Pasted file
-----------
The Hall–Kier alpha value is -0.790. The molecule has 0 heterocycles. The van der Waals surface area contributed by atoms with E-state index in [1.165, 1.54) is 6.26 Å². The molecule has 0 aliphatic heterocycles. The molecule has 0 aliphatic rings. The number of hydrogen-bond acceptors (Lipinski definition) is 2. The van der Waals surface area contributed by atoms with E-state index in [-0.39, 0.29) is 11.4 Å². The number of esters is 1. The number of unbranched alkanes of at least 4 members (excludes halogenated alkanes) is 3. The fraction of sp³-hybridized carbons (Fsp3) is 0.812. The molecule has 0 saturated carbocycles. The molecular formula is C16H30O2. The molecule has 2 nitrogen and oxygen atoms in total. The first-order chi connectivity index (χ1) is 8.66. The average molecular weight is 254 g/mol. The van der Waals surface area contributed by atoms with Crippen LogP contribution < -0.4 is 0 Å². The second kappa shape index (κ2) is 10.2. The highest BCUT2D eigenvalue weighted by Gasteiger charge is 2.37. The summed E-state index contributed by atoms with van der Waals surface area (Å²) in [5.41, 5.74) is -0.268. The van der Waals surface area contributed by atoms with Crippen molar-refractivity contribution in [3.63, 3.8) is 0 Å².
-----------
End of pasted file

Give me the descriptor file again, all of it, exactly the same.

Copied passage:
The Hall–Kier alpha value is -0.790. The molecule has 0 heterocycles. The van der Waals surface area contributed by atoms with E-state index in [1.165, 1.54) is 6.26 Å². The molecule has 0 aliphatic heterocycles. The molecule has 0 aliphatic rings. The number of hydrogen-bond acceptors (Lipinski definition) is 2. The van der Waals surface area contributed by atoms with E-state index in [-0.39, 0.29) is 11.4 Å². The number of esters is 1. The number of unbranched alkanes of at least 4 members (excludes halogenated alkanes) is 3. The fraction of sp³-hybridized carbons (Fsp3) is 0.812. The molecule has 0 saturated carbocycles. The molecular formula is C16H30O2. The molecule has 2 nitrogen and oxygen atoms in total. The first-order chi connectivity index (χ1) is 8.66. The average molecular weight is 254 g/mol. The van der Waals surface area contributed by atoms with Crippen LogP contribution < -0.4 is 0 Å². The second kappa shape index (κ2) is 10.2. The highest BCUT2D eigenvalue weighted by Gasteiger charge is 2.37. The summed E-state index contributed by atoms with van der Waals surface area (Å²) in [5.41, 5.74) is -0.268. The van der Waals surface area contributed by atoms with Crippen molar-refractivity contribution in [3.63, 3.8) is 0 Å².